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Raohl Hursh v. County of San Diego

UNITED STATES DISTRICT COURT SOUTHERN DISTRICT OF CALIFORNIA


March 24, 2011

RAOHL HURSH,
PLAINTIFF,
v.
COUNTY OF SAN DIEGO, ET AL, DEFENDANTS.

The opinion of the court was delivered by: Hon. Roger T. Benitez United States District Judge

ORDER DENYING MOTION TO AMEND

Plaintiff Raohl Hursh has filed a motion for leave to file a Second Amended Complaint adding new defendants. (Dkt. No. 49.) Defendant opposes the motion, emphasizing the May 14, 2010 deadline to amend the pleadings and the absence of any showing of good cause for the significant delay in bringing the motion. (Dkt. No. 51.) Plaintiff filed no Reply. For the reasons outlined below, Plaintiff's motion to amend is DENIED.

BACKGROUND

Plaintiff brought this action under 42 U.S.C. § 1983 for Defendant County of San Diego's failure to assign him to a lower bunk and denial of adequate medical care. Plaintiff named and served the County, but only identified other possible "Doe Defendants." Plaintiff now seeks to add an additional ten named Defendants and another ten as yet unidentified Doe Defendants.

The deadline to add parties was May 14, 2010. (Court's April 13, 2010 Case Management Conference Order Regulating Discovery and Other Pretrial Proceedings.)*fn1 The County filed its motion for summary judgment on January 10, 2011. Defendant's motion for summary judgment was fully briefed on February 7, 2011. When Plaintiff filed his motion to amend two weeks later, on February 21, 2011, the Final Pretrial Conference was set for March 14, 2011. The Final Pretrial Conference was continued, in part, because of the instant motion.

DISCUSSION

Plaintiff moves to amend pursuant to Federal Rule of Civil Procedure 15. Under Rule 15, [t]he court should freely give leave to amend when justice so requires." Whether "justice so requires" depends on "the presence or absence of undue delay, bad faith, dilatory motive, undue prejudice to the opposing party, and futility of the proposed amendment." Moore v. Kayport Package Express, Inc., 885 F.2d 531, 538 (9th Cir. 1989).

But, when a plaintiff seeks to amend after the time specified in a scheduling order, Federal Rule of Civil Procedure 16 applies and a plaintiff "must show good cause for not having amended . . . before the time specified in the scheduling order expired." Coleman v. Quaker Oats Co., 232 F.3d 1271, 1294 (9th Cir. 2000). This higher standard "primarily considers the diligence of the party seeking the amendment." Id. Plaintiff's request is subject to this standard because the request was made nine months after the May 14, 2010 deadline set by this Court.

Plaintiff has not demonstrated his diligence or shown good cause for not having amended before the May 14, 2010 deadline. The substance of Plaintiff's motion consists of only two paragraphs.*fn2 In the first, he quotes Rule 15. In the second he indicates that depositions of sheriffs deputies were necessary to determine the proper parties to be included and those depositions were not taken until December 9-10, 2010. Plaintiff does not explain why those depositions, critical to identifying proper defendants, were not taken until six months after the deadline for amending the pleadings and more than two years after this litigation began. Plaintiff does not explain why he did not seek amendment of the scheduling order to accommodate this problem. And finally, Plaintiff does not explain the two-month delay from the time of those depositions and the filing of the instant motion.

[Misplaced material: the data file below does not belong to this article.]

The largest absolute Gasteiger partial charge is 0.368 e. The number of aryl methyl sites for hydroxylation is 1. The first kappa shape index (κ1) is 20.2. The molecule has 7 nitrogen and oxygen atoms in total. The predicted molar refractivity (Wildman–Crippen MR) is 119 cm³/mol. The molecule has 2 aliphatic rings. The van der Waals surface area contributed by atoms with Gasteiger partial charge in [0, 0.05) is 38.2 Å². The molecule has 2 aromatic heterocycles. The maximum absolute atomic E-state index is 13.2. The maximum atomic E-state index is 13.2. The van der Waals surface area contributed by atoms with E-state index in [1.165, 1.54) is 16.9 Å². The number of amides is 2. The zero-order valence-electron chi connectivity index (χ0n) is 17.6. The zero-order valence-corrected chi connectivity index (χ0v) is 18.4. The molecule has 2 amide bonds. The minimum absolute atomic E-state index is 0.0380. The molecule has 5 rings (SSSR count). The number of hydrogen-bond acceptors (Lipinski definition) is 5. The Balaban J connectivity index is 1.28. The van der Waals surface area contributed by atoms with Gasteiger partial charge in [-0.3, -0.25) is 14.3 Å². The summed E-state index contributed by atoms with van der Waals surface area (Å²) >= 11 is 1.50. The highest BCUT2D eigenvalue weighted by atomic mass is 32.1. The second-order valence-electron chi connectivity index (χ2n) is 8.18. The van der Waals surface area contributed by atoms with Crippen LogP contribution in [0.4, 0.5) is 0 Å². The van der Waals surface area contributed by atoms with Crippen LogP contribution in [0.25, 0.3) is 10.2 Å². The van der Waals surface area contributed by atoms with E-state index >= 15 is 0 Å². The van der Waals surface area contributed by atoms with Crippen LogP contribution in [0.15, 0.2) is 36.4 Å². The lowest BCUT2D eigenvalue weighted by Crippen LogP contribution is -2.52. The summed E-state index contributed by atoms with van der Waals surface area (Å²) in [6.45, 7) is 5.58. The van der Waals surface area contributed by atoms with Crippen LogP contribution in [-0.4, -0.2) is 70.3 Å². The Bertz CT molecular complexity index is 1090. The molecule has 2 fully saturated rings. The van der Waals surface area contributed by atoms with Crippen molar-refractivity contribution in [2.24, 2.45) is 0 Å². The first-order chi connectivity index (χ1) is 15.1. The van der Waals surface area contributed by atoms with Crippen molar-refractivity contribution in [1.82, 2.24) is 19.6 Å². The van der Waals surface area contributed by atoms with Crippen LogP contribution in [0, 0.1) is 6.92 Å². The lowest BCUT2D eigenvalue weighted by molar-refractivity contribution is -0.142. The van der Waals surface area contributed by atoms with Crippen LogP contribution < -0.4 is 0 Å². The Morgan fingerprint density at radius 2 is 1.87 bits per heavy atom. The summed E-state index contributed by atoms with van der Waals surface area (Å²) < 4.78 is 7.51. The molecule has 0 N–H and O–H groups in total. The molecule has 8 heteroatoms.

Although Rule 16, rather than Rule 15, applies because "a pretrial scheduling order . . . established a timetable for amending the pleadings, and the deadline . . . expired before [Plaintiff] moved to amend," Coleman, 232 F.3d at1294, Plaintiff is also not entitled to amend under Rule 15 because granting his request at this late stage in the litigation would cause significant undue delay and undue prejudice to Defendant. See Moore, 885 F.2d at 538. As outlined above, Plaintiff has engaged in significant undue delay in requesting leave to amend. Additionally, the Court notes that Plaintiff filed this case more than two years ago and only now seeks to add an additional ten defendants. Plaintiff's delay would also cause undue prejudice to the opposing party. Plaintiff waited to filed his motion to amend until after Defendant's motion for summary judgment was filed and fully briefed and only a month before the Final Pretrial Conference. While Rule 16' s good cause standard applies, even if the Court applies Rule 15' s more liberal standard, Plaintiff is still not entitled to amend at this late stage in the litigation.

CONCLUSION

Plaintiff's motion for leave to amend is DENIED. The March 28, 2011 hearing date is vacated.

IT IS SO ORDERED.


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